Avengers: Endgame (2019)

Oh boy oh boy oh boy! It’s here! It’s finally here! We’re in the Endgame now. All good things must come to an end, after all.

Speaking of all good things, remember how that was the title of the series finale for Star Trek: The Next Generation? And how that episode showed our dearly beloved Captain Picard visiting the past and the future, solving a mystery that spanned decades and giving the audience a chance to revisit where that series had started and where it could go in the future, while also putting a nice little bow on the journey of Picard and his cohort? Going into Endgame, I had the same feeling, and as it turns out, this was intentional, going as far back as last March, when Marvel Films bigwig Kevin Feige cited “All Good Things … ” as an influence on this latest (last?) Avengers picture. So for once, I’m not just inserting a Star Trek reference where it doesn’t belong; it’s relevant.

Here there by spoilers! You have been warned! There’s virtually no way to talk about this movie without them, so saddle up buckaroos.

The film opens exactly as Infinity War ends, with Hawkeye/Clint Barton (Jeremy Renner) at a family picnic teaching his daughter archery. He turns his back for a moment and looks back, only to find that his entire family has been raptured turned to ash as part of Thanos (Josh Brolin)’s stupid, stupid plan to end scarcity across the universe by killing half of all living things. (This is also the plan of Kodos the Executioner from the classic Star Trek episode “The Conscience of the King,” because you should know by now that you can’t trust me not to insert Star Trek references were they don’t belong from time to time as well.) Three weeks later, the devastated remains of the team, Captain America/Steve Rogers (Chris Evans), Black Widow/Natasha Romanoff (Scarlett Johansson), Bruce Banner/Hulk (Mark Ruffalo), Thor (Chris Hemsworth), and War Machine/Rhodey (Don Cheadle) are joined by the only surviving Guardian of the Galaxy, Rocket (Bradley Cooper) in their existential depression. Luckily, Iron Man/Tony Stark (Robert Downey Jr.) and his companion Nebula (Karen Gillan) are found in deep space by Captain Marvel/Carol Danvers (Brie Larson) just in time to prevent their suffocation, and she brings the two back to earth. With Nebula’s help, they locate Thanos’s little retirement farm and head straight there to retrieve the Infinity Stones and bring back everyone who was raptured dusted. When they get there, however, they learn that Thanos has already destroyed the Stones to prevent exactly this thing; Thor beheads the mad titan unceremoniously.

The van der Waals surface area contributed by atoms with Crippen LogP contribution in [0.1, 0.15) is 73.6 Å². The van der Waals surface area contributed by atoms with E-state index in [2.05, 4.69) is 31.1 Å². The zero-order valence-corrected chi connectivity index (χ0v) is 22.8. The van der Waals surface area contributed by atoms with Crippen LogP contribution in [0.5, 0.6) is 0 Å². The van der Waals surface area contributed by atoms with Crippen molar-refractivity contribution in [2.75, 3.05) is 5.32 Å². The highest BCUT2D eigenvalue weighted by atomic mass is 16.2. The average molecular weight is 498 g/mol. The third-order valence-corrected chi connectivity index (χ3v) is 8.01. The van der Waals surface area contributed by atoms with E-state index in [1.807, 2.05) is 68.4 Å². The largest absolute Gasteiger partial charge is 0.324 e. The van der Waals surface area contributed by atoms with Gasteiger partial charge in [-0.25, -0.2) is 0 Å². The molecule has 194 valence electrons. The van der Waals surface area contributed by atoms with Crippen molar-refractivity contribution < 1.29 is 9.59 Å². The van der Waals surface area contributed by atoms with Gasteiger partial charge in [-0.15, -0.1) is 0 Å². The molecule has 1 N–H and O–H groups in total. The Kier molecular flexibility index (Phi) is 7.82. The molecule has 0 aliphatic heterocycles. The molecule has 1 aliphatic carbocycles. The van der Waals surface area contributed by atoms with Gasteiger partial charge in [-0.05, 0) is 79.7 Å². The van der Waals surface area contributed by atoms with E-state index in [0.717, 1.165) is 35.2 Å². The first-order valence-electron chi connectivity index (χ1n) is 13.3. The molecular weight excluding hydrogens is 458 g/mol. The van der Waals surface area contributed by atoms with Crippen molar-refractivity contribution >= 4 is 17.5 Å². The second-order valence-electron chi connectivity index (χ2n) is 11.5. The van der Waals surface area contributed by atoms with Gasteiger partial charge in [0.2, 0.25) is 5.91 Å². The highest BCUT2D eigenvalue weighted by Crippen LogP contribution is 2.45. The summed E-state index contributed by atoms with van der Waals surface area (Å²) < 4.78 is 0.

Five years later, people are still struggling. Struggling with depression, struggling with moving on. Cap goes to group counseling meetings. Natasha keeps the mechanisms of the Avengers in place, coordinating efforts to keep the peace, overseeing outreach and relief. Captain Marvel’s in deep space, helping the planets that don’t have the benefit of superheroes looking after them. Banner has managed to reconcile his two selves and lives full time as an intelligent Hulk. Tony has retired to a lakehouse with wife Pepper (Gwyneth Paltrow) and adorable daughter Morgan. And Ant-Man/Scott Lang (Paul Rudd) is still stuck in the Phantom Zone Quantum Realm until his equipment is accidentally reactivated, popping him back out into the regular world so that he can have a tearful reunion with now-teenage daughter Cassie (Emma Fuhrmann) and heads to Avengers headquarters, where he tells Cap and Natasha that it’s only been five hours for him, not years. With help from a hesitant Tony, the team works out how to use the Ant-Man equipment to stage an elaborate “time heist,” plucking the Infinity Stones out of time to recreate Thanos’s gauntlet and undo the damage he wrought. It’s “All Good Things … ”! But Marvel! And I cried! I really did!

You don’t need the ins and outs of how all this shakes out. There’s that Marvel house style of comedy that you’ve come to know and (probably) love, coupled with the emotional devastation that you would expect in a world where half of the population has disappeared. Clint’s taken on the Ronin persona from the comics (although this codename is never used on screen), tracking down and murdering criminals as the result of having no moral tether after the loss of his family. Scott’s headlong run across San Francisco to try and find his daughter only to discover a memorial to the lost, which he searches frantically in the hopes that her name won’t be there. Natasha puts on a brave face, but you can tell that she counts every life lost as red in her ledger (she clears every crimson drop by the end of the movie, and then some). An unnamed grief-stricken man in Cap’s support group recounts a first date with another man; they both break down in tears over the course of the evening, but this is the status quo now, so they’re seeing each other again (so, you know, the post-snap world isn’t all bad).